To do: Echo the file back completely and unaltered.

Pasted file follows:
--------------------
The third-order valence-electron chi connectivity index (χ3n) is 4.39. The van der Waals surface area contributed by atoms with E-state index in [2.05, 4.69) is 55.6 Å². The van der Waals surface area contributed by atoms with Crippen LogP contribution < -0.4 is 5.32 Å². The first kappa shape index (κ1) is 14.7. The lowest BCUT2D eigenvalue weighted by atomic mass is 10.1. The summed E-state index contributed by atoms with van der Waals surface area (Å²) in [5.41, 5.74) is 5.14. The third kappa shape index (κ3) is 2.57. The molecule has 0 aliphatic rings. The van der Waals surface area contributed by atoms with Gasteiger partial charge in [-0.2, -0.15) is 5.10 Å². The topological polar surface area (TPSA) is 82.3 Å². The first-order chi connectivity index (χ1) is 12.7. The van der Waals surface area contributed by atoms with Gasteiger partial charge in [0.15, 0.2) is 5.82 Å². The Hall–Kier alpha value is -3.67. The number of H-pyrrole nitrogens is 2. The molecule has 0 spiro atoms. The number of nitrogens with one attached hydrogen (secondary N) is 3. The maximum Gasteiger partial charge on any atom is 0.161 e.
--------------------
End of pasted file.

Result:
The third-order valence-electron chi connectivity index (χ3n) is 4.39. The van der Waals surface area contributed by atoms with E-state index in [2.05, 4.69) is 55.6 Å². The van der Waals surface area contributed by atoms with Crippen LogP contribution < -0.4 is 5.32 Å². The first kappa shape index (κ1) is 14.7. The lowest BCUT2D eigenvalue weighted by atomic mass is 10.1. The summed E-state index contributed by atoms with van der Waals surface area (Å²) in [5.41, 5.74) is 5.14. The third kappa shape index (κ3) is 2.57. The molecule has 0 aliphatic rings. The van der Waals surface area contributed by atoms with Gasteiger partial charge in [-0.2, -0.15) is 5.10 Å². The topological polar surface area (TPSA) is 82.3 Å². The first-order chi connectivity index (χ1) is 12.7. The van der Waals surface area contributed by atoms with Gasteiger partial charge in [0.15, 0.2) is 5.82 Å². The Hall–Kier alpha value is -3.67. The number of H-pyrrole nitrogens is 2. The molecule has 0 spiro atoms. The number of nitrogens with one attached hydrogen (secondary N) is 3. The maximum Gasteiger partial charge on any atom is 0.161 e.